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Faamatai: A Globalized Pacific Identity

  • Melani AnaeEmail author
Living reference work entry

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Abstract

Many social scientists – anthropologists, sociolinguists, economists, historians, and social theorists – view transnationalism and globalization as the movement or flow of people, goods, services, and ideas between nation-states or countries, as well as the complex connections between all of these (Appadurai (1996); Bauman (2001); Blommaert (2010); Brettell (2003); Castells (1996); Giddens (1999); Harvey (2005); Hobsbawm (1992); Marcus (1995); Stiglitz (2006); Tsuda (2003); Wallerstein (2004). This chapter is about how transnationality – the condition of cultural connectedness and mobility across space – which has been intensified by late capitalism and transnationalism is used to refer to the cultural specificities of global processes, by tracing the multiplicity of the uses and conception of “culture” (Ong (1999:4) Flexible citizenship: the cultural logics of transnationality. Duke University Press, Durham:4). Are Pacific nation-states being transformed by globalization into a single globalized economy? How are global cultural forces impacting on Pacific peoples, cultures, and identities? These questions will be explored with a focus on the links between cultural logics of human action and on economic and political processes within the Pacific, based on my Marsden research – a longitudinal study examining experiences of global Samoan matai (chiefs) and the Samoan transnational chiefly system (faamatai). Refuting claims about the end of traditional faamatai and the nation-state, what follows is an account of the cultural logics of globalization and development and an incisive contribution to the study of Pacific modernity and its links to global social change.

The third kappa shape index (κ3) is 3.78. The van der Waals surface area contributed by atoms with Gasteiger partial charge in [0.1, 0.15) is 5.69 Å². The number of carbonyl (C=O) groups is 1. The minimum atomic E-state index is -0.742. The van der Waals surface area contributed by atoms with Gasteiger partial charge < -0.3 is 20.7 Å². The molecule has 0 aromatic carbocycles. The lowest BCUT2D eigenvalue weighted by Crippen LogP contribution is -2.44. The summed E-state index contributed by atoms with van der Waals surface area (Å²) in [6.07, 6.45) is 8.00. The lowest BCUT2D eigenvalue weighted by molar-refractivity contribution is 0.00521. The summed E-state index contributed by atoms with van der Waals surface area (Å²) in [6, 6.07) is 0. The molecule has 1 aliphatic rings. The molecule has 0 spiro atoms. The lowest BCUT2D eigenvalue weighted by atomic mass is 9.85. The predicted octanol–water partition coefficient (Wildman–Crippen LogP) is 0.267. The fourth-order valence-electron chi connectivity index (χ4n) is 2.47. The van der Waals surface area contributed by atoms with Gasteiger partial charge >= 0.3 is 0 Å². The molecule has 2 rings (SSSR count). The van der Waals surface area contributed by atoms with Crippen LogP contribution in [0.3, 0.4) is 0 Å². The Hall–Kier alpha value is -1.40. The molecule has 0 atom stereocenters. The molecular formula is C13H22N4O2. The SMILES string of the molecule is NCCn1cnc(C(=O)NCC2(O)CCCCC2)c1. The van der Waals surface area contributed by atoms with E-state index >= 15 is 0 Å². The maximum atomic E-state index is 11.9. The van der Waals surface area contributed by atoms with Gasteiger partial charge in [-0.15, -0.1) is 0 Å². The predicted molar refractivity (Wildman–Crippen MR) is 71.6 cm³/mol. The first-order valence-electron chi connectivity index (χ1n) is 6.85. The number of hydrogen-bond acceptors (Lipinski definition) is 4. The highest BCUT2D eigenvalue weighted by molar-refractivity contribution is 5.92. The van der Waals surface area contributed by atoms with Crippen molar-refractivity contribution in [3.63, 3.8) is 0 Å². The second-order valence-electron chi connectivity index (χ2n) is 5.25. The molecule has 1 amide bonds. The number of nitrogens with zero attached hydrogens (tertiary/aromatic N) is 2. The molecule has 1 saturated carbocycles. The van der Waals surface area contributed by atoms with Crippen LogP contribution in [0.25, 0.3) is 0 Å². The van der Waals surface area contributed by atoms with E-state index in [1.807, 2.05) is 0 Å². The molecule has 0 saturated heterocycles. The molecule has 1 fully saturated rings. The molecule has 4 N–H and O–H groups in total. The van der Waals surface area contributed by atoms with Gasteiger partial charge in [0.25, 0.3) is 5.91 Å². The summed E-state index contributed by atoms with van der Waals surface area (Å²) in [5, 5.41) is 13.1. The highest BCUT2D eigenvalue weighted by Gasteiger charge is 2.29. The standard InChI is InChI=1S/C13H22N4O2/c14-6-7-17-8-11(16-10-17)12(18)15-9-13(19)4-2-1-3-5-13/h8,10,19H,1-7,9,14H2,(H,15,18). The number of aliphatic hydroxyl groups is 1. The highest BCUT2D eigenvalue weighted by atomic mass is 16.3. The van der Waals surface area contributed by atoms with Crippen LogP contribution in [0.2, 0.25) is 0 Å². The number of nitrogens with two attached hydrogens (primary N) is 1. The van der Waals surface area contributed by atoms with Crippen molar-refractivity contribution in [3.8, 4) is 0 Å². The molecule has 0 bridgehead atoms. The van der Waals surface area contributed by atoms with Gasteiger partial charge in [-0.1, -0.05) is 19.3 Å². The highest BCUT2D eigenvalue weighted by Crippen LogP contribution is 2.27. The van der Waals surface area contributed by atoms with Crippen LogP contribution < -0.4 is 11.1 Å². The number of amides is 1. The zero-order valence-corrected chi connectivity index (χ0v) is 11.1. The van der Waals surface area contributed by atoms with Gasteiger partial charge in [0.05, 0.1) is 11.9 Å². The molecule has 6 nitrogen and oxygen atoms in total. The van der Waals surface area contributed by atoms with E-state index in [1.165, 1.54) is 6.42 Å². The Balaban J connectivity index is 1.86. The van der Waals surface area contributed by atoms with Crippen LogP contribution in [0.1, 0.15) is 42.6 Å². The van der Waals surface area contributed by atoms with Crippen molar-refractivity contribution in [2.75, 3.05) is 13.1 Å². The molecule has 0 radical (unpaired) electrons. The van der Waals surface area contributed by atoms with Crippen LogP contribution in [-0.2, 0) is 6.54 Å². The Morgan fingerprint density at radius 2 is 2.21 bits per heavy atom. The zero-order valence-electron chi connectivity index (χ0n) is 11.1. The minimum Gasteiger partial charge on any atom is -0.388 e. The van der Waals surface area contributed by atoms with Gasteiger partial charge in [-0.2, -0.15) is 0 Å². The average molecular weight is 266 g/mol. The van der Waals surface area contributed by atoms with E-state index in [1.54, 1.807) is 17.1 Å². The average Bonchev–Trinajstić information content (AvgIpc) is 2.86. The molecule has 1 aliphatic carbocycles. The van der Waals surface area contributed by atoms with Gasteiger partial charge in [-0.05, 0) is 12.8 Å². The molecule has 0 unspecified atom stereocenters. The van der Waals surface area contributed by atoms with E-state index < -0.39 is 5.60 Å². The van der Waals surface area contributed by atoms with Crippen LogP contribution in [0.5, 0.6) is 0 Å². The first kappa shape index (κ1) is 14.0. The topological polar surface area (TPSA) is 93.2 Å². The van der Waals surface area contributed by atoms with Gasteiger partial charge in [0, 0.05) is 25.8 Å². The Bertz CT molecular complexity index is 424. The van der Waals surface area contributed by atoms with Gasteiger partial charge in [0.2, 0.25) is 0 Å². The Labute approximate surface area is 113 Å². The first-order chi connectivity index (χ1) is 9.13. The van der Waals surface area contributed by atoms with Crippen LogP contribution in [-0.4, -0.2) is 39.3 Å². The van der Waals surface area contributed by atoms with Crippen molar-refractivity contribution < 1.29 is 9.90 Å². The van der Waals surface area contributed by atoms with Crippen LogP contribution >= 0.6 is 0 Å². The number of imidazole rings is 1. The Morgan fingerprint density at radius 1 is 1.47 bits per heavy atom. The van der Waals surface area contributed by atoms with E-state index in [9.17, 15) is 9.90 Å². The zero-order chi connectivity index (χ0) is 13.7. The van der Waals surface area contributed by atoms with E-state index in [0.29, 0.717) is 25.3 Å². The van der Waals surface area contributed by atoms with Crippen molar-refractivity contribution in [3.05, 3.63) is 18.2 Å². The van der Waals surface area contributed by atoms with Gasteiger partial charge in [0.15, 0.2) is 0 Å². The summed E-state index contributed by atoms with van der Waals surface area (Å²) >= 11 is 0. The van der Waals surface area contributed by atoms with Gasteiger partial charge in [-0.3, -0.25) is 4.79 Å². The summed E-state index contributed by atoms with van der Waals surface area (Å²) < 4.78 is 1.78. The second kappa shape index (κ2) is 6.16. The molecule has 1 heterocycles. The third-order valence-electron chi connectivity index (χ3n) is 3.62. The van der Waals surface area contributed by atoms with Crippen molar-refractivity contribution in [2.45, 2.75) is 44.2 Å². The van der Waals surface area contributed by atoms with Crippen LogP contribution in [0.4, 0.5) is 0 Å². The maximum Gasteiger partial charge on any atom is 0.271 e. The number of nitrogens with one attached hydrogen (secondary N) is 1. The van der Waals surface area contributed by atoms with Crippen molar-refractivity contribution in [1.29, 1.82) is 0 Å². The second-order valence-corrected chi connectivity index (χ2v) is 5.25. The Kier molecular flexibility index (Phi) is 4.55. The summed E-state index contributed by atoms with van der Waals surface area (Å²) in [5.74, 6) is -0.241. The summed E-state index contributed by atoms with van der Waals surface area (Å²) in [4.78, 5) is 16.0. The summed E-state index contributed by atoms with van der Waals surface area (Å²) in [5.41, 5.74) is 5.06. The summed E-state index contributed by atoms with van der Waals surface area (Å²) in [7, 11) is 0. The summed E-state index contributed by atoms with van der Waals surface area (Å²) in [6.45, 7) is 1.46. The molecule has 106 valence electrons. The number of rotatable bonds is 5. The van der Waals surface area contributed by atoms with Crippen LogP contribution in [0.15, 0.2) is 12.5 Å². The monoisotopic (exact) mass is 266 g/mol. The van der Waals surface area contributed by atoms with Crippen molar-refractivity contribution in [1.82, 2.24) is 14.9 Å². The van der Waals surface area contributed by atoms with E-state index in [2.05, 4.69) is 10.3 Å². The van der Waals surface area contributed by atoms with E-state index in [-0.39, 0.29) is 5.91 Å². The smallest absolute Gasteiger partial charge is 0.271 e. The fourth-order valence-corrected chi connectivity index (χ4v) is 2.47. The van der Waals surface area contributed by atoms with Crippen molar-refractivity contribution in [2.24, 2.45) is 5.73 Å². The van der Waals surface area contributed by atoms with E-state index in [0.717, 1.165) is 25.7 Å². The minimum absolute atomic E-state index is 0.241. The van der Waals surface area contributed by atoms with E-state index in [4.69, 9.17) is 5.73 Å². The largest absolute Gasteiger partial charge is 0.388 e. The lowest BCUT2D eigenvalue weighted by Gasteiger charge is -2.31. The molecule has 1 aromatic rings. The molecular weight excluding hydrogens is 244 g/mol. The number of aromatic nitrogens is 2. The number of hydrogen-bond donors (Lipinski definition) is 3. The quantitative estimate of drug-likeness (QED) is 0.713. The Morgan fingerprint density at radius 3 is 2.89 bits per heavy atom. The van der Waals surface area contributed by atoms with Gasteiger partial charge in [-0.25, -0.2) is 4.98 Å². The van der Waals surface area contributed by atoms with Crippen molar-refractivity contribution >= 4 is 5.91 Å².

Keywords

Pacific transnationalism Globalization from below Comparative advantage Faamatai: Samoan chiefly system Transnational reincorporation 

Notes

Acknowledgment

The author wishes to thank the Marsden Fund, Royal Society of New Zealand, for their assistance, without which my team (Falaniko Tominiko, Vavao Fetui, Ieti Lima) would not have been able to conduct our Marsden Project research. We also wish to thank our matai research participants who kindly agreed to be interviewed by the team, the 550 transnational matai who completed our online survey, and Pacific Studies, Te Wānanga o Waipapa, University of Auckland, for supporting this research project. A big thank you to Emmet Hawe who provided the Marsden Survey findings info-graphs.

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Copyright information

© The Author(s), under exclusive license to Springer Nature Singapore Pte Ltd. 2019

Authors and Affiliations

  1. 1.Pacific Studies|School of Māori Studies and Pacific Studies, Te Wānanga o WaipapaUniversity of AucklandAucklandNew Zealand

Section editors and affiliations

  • Melani Shyleen Anae
    • 1
  1. 1.Pacific Studies, Te Wānanga o WaipapaUniversity of AucklandAucklandNew Zealand

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